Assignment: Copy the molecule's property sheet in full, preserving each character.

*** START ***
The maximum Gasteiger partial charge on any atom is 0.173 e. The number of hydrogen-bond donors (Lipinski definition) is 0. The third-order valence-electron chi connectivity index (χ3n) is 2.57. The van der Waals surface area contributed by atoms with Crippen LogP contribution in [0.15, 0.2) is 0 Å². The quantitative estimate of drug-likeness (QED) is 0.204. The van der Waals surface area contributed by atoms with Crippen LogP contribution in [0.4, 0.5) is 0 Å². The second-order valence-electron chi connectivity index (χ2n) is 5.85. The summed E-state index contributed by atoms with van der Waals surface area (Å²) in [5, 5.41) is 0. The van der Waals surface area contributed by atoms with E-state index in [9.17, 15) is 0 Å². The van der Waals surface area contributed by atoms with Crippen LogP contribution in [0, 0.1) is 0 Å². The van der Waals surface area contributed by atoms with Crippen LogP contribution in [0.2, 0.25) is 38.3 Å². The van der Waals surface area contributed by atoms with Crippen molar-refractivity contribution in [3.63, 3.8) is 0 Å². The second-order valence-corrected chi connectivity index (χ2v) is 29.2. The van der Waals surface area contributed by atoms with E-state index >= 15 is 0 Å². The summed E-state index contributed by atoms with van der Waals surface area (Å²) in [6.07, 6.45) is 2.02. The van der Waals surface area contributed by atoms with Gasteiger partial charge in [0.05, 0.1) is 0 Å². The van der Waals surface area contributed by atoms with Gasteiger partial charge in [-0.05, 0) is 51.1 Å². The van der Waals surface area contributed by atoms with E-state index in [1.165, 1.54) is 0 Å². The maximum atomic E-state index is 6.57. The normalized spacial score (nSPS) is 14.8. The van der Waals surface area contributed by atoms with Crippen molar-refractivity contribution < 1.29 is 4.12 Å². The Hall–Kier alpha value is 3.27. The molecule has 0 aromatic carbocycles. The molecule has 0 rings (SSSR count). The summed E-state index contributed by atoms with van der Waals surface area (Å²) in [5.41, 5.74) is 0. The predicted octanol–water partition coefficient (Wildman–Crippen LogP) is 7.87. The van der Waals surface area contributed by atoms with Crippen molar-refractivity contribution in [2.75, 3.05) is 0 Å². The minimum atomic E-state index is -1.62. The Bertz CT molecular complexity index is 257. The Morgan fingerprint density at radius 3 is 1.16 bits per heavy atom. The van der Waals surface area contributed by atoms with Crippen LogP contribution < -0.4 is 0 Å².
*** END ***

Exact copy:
The maximum Gasteiger partial charge on any atom is 0.173 e. The number of hydrogen-bond donors (Lipinski definition) is 0. The third-order valence-electron chi connectivity index (χ3n) is 2.57. The van der Waals surface area contributed by atoms with Crippen LogP contribution in [0.15, 0.2) is 0 Å². The quantitative estimate of drug-likeness (QED) is 0.204. The van der Waals surface area contributed by atoms with Crippen LogP contribution in [0.4, 0.5) is 0 Å². The second-order valence-electron chi connectivity index (χ2n) is 5.85. The summed E-state index contributed by atoms with van der Waals surface area (Å²) in [5, 5.41) is 0. The van der Waals surface area contributed by atoms with E-state index in [9.17, 15) is 0 Å². The van der Waals surface area contributed by atoms with Crippen LogP contribution in [0, 0.1) is 0 Å². The van der Waals surface area contributed by atoms with Crippen LogP contribution in [0.2, 0.25) is 38.3 Å². The van der Waals surface area contributed by atoms with Crippen molar-refractivity contribution in [3.63, 3.8) is 0 Å². The second-order valence-corrected chi connectivity index (χ2v) is 29.2. The van der Waals surface area contributed by atoms with E-state index >= 15 is 0 Å². The summed E-state index contributed by atoms with van der Waals surface area (Å²) in [6.07, 6.45) is 2.02. The van der Waals surface area contributed by atoms with Gasteiger partial charge in [0.05, 0.1) is 0 Å². The van der Waals surface area contributed by atoms with Gasteiger partial charge in [-0.05, 0) is 51.1 Å². The van der Waals surface area contributed by atoms with E-state index in [1.165, 1.54) is 0 Å². The maximum atomic E-state index is 6.57. The normalized spacial score (nSPS) is 14.8. The van der Waals surface area contributed by atoms with Crippen molar-refractivity contribution < 1.29 is 4.12 Å². The Hall–Kier alpha value is 3.27. The molecule has 0 aromatic carbocycles. The molecule has 0 rings (SSSR count). The summed E-state index contributed by atoms with van der Waals surface area (Å²) in [5.41, 5.74) is 0. The predicted octanol–water partition coefficient (Wildman–Crippen LogP) is 7.87. The van der Waals surface area contributed by atoms with Crippen molar-refractivity contribution in [2.75, 3.05) is 0 Å². The minimum atomic E-state index is -1.62. The Bertz CT molecular complexity index is 257. The Morgan fingerprint density at radius 3 is 1.16 bits per heavy atom. The van der Waals surface area contributed by atoms with Crippen LogP contribution < -0.4 is 0 Å².